One of the least-understood aspects of Web accessibility is how to make information understandable to a diverse audience, including people who don’t read well, have cognitive disabilities, are reading in a second language, or who are accessing the information non-visually. But people go to the Web for information—content—not to admire the design or navigation. Rather than ignoring people with reading disabilities, we can learn to write and design the content to make our information inclusive. Learn these skills with the live Web seminar Content for Everyone: Writing and Designing for Readers, presented by Whitney Quesenbery on Tuesday, 8 April, from 10:00-11:00 AM EDT (GMT-4).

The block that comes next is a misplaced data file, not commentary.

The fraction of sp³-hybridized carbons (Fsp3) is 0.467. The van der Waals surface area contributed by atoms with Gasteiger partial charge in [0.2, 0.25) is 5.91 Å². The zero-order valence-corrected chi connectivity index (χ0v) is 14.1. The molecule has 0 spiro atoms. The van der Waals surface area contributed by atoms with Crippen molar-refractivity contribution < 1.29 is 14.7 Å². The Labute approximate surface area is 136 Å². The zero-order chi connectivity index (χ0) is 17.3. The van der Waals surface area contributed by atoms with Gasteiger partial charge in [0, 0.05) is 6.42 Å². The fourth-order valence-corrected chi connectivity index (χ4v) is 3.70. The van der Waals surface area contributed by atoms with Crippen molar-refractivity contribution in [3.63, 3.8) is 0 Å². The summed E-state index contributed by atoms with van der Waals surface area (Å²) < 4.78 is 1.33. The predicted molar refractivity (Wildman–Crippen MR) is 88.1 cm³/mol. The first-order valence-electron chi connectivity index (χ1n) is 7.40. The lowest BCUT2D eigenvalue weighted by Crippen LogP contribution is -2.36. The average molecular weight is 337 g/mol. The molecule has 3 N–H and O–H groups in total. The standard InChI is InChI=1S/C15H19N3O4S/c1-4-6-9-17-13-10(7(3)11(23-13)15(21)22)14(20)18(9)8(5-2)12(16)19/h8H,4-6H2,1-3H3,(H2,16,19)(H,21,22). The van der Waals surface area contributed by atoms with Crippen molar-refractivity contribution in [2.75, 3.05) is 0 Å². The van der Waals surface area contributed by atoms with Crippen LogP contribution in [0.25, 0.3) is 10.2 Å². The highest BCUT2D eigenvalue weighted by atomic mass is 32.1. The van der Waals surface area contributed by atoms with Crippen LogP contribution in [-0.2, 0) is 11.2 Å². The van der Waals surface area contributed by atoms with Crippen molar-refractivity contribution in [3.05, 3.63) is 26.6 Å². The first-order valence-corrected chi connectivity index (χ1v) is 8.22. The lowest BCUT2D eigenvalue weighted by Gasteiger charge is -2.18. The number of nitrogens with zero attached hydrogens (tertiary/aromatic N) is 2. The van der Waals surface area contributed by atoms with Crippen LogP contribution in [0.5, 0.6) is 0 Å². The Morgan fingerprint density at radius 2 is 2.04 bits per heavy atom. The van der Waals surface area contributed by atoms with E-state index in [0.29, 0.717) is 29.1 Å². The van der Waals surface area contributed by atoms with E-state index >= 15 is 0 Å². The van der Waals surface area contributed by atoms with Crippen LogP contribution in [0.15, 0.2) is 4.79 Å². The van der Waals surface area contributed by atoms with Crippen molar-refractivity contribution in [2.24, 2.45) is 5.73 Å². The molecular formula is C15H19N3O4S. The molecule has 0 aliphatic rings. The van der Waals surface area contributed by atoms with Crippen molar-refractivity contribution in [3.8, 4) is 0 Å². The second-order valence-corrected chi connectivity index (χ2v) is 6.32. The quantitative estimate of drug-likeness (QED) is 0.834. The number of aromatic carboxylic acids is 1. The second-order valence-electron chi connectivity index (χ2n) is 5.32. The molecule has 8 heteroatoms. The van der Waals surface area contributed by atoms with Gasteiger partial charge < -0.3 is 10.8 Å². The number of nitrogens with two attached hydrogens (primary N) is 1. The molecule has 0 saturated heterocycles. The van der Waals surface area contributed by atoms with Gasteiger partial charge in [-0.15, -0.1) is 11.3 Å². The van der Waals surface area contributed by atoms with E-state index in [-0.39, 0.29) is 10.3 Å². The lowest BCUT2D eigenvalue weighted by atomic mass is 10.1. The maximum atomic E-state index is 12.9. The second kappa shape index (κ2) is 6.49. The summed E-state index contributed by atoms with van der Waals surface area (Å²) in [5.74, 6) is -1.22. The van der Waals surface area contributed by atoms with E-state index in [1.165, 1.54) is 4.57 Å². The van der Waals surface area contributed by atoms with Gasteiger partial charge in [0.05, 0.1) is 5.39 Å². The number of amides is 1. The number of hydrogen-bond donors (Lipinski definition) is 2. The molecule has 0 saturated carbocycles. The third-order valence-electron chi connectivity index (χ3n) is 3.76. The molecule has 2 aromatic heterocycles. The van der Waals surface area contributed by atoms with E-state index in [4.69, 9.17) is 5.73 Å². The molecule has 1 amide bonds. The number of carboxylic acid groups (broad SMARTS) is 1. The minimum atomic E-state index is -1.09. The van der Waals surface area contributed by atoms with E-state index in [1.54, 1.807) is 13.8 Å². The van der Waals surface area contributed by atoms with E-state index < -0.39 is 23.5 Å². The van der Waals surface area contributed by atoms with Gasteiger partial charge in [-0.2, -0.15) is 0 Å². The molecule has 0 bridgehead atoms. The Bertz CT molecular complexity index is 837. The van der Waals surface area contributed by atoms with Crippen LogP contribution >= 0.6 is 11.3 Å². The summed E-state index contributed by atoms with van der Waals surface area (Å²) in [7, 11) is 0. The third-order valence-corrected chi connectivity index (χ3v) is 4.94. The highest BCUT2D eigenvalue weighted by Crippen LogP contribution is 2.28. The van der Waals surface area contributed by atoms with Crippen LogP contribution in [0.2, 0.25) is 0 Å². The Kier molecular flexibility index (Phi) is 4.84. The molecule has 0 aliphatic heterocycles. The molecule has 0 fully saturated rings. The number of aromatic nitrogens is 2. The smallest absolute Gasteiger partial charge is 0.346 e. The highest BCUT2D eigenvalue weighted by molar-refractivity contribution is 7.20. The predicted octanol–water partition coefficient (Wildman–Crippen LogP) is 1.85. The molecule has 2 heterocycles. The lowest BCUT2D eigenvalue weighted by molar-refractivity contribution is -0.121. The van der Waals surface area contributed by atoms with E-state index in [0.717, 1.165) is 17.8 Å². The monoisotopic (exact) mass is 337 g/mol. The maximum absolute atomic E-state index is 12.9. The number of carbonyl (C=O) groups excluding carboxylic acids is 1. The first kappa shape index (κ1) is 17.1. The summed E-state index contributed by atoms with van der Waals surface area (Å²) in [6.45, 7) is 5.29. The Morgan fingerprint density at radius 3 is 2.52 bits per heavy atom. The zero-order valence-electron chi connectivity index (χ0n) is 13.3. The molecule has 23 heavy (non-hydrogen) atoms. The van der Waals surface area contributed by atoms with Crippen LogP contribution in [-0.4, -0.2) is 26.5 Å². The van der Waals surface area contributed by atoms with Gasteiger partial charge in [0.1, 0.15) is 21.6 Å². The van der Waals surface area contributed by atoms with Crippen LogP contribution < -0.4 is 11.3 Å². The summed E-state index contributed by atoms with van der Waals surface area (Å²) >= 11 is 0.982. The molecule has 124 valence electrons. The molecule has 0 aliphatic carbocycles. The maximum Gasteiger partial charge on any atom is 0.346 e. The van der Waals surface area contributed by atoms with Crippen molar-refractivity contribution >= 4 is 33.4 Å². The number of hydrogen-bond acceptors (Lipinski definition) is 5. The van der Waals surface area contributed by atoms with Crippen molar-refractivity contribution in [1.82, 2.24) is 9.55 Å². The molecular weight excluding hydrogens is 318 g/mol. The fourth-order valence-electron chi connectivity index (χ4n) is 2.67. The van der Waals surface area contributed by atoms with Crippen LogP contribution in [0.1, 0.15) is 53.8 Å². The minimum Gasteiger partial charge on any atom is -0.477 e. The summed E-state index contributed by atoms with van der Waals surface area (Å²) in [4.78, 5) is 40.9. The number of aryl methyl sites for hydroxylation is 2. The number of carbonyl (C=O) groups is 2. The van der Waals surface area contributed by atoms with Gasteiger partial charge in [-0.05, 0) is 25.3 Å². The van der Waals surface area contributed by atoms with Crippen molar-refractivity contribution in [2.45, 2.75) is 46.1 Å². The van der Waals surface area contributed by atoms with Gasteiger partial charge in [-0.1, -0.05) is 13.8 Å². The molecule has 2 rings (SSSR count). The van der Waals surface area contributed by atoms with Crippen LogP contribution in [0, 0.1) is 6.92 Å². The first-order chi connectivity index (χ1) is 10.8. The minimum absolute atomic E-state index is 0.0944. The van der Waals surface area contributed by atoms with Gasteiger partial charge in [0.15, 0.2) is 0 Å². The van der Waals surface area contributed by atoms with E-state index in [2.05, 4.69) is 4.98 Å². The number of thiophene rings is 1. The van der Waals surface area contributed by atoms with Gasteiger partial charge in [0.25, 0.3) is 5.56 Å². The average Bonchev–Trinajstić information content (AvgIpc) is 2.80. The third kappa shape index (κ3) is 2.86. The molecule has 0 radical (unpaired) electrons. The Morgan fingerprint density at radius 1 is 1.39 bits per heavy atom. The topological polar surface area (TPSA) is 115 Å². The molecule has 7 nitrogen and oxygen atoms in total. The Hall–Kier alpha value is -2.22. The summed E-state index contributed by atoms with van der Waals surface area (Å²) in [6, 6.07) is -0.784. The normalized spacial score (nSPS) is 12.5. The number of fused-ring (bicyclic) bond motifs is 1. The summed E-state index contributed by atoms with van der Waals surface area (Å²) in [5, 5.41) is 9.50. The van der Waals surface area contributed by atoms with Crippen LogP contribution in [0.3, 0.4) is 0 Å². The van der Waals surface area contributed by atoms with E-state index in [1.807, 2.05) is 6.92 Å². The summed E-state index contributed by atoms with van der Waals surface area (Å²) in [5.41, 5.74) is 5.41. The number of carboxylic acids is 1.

The approach to writing called plain language is the key to making information not only accessible, but more usable. By starting from the audience, this definition brings together core concepts in both Web accessibility and usability or user experience. Content works for everyone when they can find, understand and use it.
- Findable content incorporates both the broader concepts of information architecture and issues of being able to perceive the content in the first place.
- Understanding is a key concept in both plain language and accessibility guidelines, demanding that the content be written in both a style and terminology the audience will understand.
- Use has many different meanings, from basic operability, to ensuring that the information is written in a way that enables people to take action based on it, going beyond merely reading the words to understanding the communication.
Using examples from the Web, this presentation will explore five broad guidelines for creating content for everyone.